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ACT III Des. Shall I deny you ? no: farewell, my Lord.
Sc. III OTH. Farewell, my Desdemona : I'll come to thee
Des. Emilia, come. Be as your fancies teach you;
Whate'er you be, I am obedient. [exit, with EMILIA.
OTH. Excellent Wretch, perdition catch my soul,
But I do love thee! and, when I love thee not,
Chaos is come again.
Iago. My noble Lord-
What dost thou say, Iago?
Iago. Did Michael Cassio, when you woo'd my Lady,
Know of your love?
OTH. He did, from first to last: why dost thou ask?
Iago. But for a satisfaction of my thought;
No further harm.
Why of thy thought, Iago ?
Iago. I did not think he had been acquainted with her.
OTH. O, yes; and went between us very oft.
Iago. Indeed !
OTH. Indeed! ay, indeed : discern'st thou aught in that?
Is he not honest?
Honest, my Lord !
Iago. My Lord, for aught I know.
What dost thou think?
Iago. Think, my Lord !
OTH. Think, my Lord! By Heaven, he echoes me, ,
As if there were some monster in his thought
Too hideous to be shewn. Thou dost mean something.
I heard thee say even now, thou lik’dst not that,
When Cassio left my wife: what didst not like?
And, when I told thee he was of my counsel
my whole course of wooing, thou criedst Indeed !
And didst contract and purse thy brow together,
As if thou then hadst, shut up in thy brain,
Some horrible conceit! If thou dost love me,
Shew me thy thought.
Iago. My Lord, you know I love you.
I think thou dost;
And, for I know thou ’rt full of love and honesty,
And weigh’st thy words before thou giv'st them breath, ACT III
Therefore these stops of thine fright me the more : Sc. III
For such things in a false disloyal knave
Are tricks of custom; but in a man that's just
They are close delations, working from the heart,
That passion cannot rule.
For Michael Cassio,
I dare be sworn I think that he is honest.
OTH. I think so too.
Men should be what they seem;
Or, those that be not, would they might seem none !
OTH. Certain, men should be what they seem.
IAGO. Why, then I think Cassio 's an honest man.
OTH. Nay, yet there's more in this:
I pr’ythee, speak to me as to thy thinkings,
As thou dost ruminate; and give thy worst of thoughts
The worst of words.
Good my Lord, pardon me:
Though I am bound to every act of duty,
I am not bound to that all slaves are free to.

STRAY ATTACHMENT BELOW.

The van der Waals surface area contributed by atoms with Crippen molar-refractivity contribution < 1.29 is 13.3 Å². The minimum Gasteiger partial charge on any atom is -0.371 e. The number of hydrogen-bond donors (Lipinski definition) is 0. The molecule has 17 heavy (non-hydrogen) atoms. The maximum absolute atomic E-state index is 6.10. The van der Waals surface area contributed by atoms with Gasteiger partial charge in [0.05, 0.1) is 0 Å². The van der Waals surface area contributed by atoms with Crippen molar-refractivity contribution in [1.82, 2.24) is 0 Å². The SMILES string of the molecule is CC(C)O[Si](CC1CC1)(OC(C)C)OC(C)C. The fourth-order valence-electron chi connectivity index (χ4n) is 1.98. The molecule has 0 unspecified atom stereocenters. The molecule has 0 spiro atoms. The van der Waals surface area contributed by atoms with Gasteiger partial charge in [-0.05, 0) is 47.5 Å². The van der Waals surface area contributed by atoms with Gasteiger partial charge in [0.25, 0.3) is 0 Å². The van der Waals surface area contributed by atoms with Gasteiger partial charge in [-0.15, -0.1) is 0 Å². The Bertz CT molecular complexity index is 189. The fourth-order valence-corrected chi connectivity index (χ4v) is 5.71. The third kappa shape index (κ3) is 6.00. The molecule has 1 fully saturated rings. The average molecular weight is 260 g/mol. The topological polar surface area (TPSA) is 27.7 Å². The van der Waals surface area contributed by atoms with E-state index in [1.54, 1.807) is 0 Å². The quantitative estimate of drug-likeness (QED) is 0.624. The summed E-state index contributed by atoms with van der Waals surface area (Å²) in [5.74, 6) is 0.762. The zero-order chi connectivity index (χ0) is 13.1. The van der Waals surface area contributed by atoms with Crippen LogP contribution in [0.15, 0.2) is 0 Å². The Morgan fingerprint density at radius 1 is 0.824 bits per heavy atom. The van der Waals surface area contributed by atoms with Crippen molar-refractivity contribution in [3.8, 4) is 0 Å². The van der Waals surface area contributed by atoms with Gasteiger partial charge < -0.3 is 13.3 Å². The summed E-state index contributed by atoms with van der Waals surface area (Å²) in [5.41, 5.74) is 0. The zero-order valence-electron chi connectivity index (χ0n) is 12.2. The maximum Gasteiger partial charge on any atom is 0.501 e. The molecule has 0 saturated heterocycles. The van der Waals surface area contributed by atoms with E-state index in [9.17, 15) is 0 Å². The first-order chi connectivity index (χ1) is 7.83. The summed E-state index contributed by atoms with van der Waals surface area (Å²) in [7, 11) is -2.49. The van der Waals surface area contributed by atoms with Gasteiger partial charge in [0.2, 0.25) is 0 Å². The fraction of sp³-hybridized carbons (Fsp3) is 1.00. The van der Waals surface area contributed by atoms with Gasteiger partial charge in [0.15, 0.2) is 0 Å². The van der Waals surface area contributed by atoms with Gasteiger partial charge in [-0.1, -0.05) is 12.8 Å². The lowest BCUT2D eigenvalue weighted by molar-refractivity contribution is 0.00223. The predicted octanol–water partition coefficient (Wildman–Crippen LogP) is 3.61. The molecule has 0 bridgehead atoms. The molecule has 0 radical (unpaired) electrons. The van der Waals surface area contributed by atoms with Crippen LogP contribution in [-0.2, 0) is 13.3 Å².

Utter my thoughts? Why, say they are vile and false-
As where's that palace whereinto foul things
Sometimes intrude not? who has a breast so pure,
But some uncleanly apprehensions
Keep leets and law-days? and in session sit
With meditations lawful?
OTH. Thou dost conspire against thy friend, Iago,
If thou but think'st him wrong'd, and mak’st his ear
A stranger to thy thoughts. Iago.
I do beseech you, Though I perchance am vicious in my guess (As, I confess, it is
into abuses, and oft my jealousy
Shapes faults that are not) that your wisdom yet,
From one that so imperfectly conceits,
Would take no notice; nor build yourself a trouble 150
Out of his scattering and unsure observance.
It were not for your quiet nor your good,
Nor for my manhood, honesty, or wisdom,
ACT III OTH. .
What dost thou mean? Sc. III Iago. Good name in man and woman, dear my Lord,
Is the immediate jewel of their souls:
Who steals my purse steals trash; 'tis something,
'Twas mine, 'tis his, and has been slave to thousands;
But he that filches from me my good name
Robs me of that which not enriches him,
And makes me poor indeed.
OTH. By Heaven, I'll know thy thoughts !
Iago. You cannot, if my heart were in your hand;
Nor shall not, whilst 'tis in my custody.
Iago. O, beware, my Lord, of Jealousy!
It is the green-ey'd monster which doth mock
The meat it feeds on:1 that cuckold lives in bliss
Who, certain of his fate, loves not his wronger ;
But, 0, what damned minutes tells he o'er
Who doats, yet doubts, suspects, yet strongly
OTH. O misery!
Iago. Poor and content is rich, and rich enough ;